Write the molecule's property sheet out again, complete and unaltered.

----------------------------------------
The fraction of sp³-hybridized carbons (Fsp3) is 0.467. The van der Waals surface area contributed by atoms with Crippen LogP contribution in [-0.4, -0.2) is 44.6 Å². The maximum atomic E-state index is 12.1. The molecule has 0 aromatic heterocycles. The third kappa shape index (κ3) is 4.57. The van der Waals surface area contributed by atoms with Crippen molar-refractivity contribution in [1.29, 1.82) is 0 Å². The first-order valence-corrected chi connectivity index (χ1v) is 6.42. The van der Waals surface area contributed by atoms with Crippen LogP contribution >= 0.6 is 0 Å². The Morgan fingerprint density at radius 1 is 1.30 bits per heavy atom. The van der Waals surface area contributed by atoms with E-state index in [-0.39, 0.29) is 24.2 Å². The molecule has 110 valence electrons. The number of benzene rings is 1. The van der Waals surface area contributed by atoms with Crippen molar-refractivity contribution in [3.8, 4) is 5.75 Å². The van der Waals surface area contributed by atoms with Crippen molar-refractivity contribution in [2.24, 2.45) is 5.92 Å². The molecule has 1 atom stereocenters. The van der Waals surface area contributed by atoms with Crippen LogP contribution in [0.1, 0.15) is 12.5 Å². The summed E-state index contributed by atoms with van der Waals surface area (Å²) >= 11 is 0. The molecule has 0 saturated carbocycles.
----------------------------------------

The fraction of sp³-hybridized carbons (Fsp3) is 0.467. The van der Waals surface area contributed by atoms with Crippen LogP contribution in [-0.4, -0.2) is 44.6 Å². The maximum atomic E-state index is 12.1. The molecule has 0 aromatic heterocycles. The third kappa shape index (κ3) is 4.57. The van der Waals surface area contributed by atoms with Crippen molar-refractivity contribution in [1.29, 1.82) is 0 Å². The first-order valence-corrected chi connectivity index (χ1v) is 6.42. The van der Waals surface area contributed by atoms with Crippen LogP contribution >= 0.6 is 0 Å². The Morgan fingerprint density at radius 1 is 1.30 bits per heavy atom. The van der Waals surface area contributed by atoms with E-state index in [-0.39, 0.29) is 24.2 Å². The molecule has 110 valence electrons. The number of benzene rings is 1. The van der Waals surface area contributed by atoms with Crippen molar-refractivity contribution in [3.8, 4) is 5.75 Å². The van der Waals surface area contributed by atoms with Crippen molar-refractivity contribution in [2.24, 2.45) is 5.92 Å². The molecule has 1 atom stereocenters. The van der Waals surface area contributed by atoms with Crippen LogP contribution in [0.1, 0.15) is 12.5 Å². The summed E-state index contributed by atoms with van der Waals surface area (Å²) >= 11 is 0. The molecule has 0 saturated carbocycles.